I am the author of the page in question.  To establish my credentials, I 
wrote my first filesystem forensic tool in 1980, to diagnose and repair 
a Unix filesystem that had been damaged by a kernel misconfigured that 
made it swap on top of the filesystem.  That was when 10 MB disk packs 
the size of garbage can lids cost $5000.

Since then I have written filesystem readers, writers, and forensic 
tools for UFS, ext2, FAT12/16/32, ISO-9660, NFS, Mac HFS, romfs, and 
JFFS2.  I have studied, with an eye toward implementation, the data 
structures for NTFS, UBIFS, cramfs, and squashfs.

da...@lang.hm wrote:
> so if the device is performing wear leveling, then the fact that your 
> FAT is on the same eraseblock as your partition table should not 
> matter in the least, since the wear leveling will avoid stressing any 
> particlar part of the flash.

That would be true in a perfect world, but wear leveling is hard to do 
perfectly.  Relocating requires maintaining two copies of the erase 
block, as well as hidden metadata that tells you which copy is which, 
plus a hidden allocation map.  Updating all of these things in a way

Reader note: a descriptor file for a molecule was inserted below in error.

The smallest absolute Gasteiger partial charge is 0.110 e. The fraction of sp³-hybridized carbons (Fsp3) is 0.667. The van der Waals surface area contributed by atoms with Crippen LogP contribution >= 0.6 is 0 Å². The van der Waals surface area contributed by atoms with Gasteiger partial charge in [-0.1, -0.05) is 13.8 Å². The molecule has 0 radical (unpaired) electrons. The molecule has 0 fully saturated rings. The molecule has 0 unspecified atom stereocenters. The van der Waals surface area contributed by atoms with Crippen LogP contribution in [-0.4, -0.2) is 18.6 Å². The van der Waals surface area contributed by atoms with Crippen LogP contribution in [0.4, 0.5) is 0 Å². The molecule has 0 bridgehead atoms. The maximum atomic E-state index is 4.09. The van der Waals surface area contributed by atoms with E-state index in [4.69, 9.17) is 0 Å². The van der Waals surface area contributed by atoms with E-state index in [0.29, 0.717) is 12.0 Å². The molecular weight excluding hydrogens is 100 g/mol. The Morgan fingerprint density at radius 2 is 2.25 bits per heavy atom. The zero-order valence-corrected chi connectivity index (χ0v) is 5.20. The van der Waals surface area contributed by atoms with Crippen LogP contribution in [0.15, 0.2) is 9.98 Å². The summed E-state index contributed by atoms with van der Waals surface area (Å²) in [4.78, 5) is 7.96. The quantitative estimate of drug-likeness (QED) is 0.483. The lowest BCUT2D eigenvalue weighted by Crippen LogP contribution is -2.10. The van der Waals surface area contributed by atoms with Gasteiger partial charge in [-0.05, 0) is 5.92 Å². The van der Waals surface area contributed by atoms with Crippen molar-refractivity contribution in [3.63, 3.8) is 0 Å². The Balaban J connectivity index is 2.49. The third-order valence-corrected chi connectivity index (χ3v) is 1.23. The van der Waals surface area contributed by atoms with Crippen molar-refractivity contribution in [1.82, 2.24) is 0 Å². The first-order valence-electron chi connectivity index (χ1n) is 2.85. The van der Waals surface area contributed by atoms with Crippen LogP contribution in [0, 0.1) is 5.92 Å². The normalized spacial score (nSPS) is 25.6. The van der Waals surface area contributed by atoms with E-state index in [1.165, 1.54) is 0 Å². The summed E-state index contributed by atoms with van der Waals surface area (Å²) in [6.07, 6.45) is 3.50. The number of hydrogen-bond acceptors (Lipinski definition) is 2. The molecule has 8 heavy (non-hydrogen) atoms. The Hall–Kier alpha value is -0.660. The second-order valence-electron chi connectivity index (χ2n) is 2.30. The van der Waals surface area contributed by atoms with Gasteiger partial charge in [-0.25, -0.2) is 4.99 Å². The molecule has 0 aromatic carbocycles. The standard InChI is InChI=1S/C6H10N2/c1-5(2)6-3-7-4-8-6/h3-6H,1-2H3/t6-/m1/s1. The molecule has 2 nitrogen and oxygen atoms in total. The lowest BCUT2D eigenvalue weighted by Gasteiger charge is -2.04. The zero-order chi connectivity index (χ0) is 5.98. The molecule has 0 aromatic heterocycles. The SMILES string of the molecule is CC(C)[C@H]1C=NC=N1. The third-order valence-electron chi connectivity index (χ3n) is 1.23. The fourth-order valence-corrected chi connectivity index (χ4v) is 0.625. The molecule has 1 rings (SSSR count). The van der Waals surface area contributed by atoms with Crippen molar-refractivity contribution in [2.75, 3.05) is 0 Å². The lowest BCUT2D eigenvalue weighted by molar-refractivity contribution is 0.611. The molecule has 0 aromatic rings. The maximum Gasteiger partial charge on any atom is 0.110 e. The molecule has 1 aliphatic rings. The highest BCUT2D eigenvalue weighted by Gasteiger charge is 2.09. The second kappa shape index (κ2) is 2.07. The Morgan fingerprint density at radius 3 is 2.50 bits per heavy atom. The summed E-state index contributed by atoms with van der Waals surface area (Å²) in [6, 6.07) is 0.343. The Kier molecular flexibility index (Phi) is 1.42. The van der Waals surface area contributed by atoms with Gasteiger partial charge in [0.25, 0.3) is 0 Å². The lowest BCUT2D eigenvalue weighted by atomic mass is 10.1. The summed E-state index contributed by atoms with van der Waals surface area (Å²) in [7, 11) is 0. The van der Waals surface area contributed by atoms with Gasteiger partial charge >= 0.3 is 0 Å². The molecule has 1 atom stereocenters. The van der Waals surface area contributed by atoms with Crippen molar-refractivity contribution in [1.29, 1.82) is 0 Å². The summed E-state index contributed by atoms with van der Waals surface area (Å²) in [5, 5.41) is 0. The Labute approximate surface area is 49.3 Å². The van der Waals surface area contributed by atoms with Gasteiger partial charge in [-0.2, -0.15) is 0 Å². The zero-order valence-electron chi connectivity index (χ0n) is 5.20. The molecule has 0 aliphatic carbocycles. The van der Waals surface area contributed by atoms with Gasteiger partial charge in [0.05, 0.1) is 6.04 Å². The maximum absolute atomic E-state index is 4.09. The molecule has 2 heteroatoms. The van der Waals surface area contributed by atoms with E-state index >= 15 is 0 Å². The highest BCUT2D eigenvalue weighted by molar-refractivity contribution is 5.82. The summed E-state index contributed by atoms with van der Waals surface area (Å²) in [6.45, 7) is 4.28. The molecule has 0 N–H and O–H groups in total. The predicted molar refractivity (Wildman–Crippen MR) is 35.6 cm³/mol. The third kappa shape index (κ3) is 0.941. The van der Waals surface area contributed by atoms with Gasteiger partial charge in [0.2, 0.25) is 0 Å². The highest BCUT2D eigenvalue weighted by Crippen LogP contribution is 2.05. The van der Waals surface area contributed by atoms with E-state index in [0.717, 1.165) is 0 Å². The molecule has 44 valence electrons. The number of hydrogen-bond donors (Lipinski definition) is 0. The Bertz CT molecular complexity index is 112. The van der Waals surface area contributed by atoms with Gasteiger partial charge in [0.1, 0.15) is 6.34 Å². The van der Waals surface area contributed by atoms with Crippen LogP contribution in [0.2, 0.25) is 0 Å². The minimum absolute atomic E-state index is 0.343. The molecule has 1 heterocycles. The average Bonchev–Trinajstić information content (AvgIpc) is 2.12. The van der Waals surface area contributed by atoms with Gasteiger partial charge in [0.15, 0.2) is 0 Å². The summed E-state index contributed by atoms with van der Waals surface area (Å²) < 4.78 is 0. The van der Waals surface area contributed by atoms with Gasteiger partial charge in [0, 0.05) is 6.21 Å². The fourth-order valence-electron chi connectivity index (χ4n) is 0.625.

that avoids catastrophic loss of the entire device (due to inconsistent 
metadata) is tricky.  Some FTLs get it (at least mostly) right, many 
don't.  FTL software is, after all, software, so obscure bugs are always 
possible.  Making hardware behave stably during power loss is triply 

I suspect, based on cryptic hints in various specs and standards that 
I've read, that some FTLs have special optimizations for FAT filesystems 
with  the factory-supplied layout.  If the FAT is in a known "nice" 
location, you can apply different caching and wear leveling policies to 
that known hot-spot, and perhaps even reduce the overall metadata by 
using the FAT as part of the block-substitution metadata for the data 
area.  Many manufacturers could care less about what Linux hackers want 
to do - their market being ordinary users who stick the device in a 
camera - so such "cheat" optimizations are fair game from a business 

> as such I see no point in worrying about the partition table being on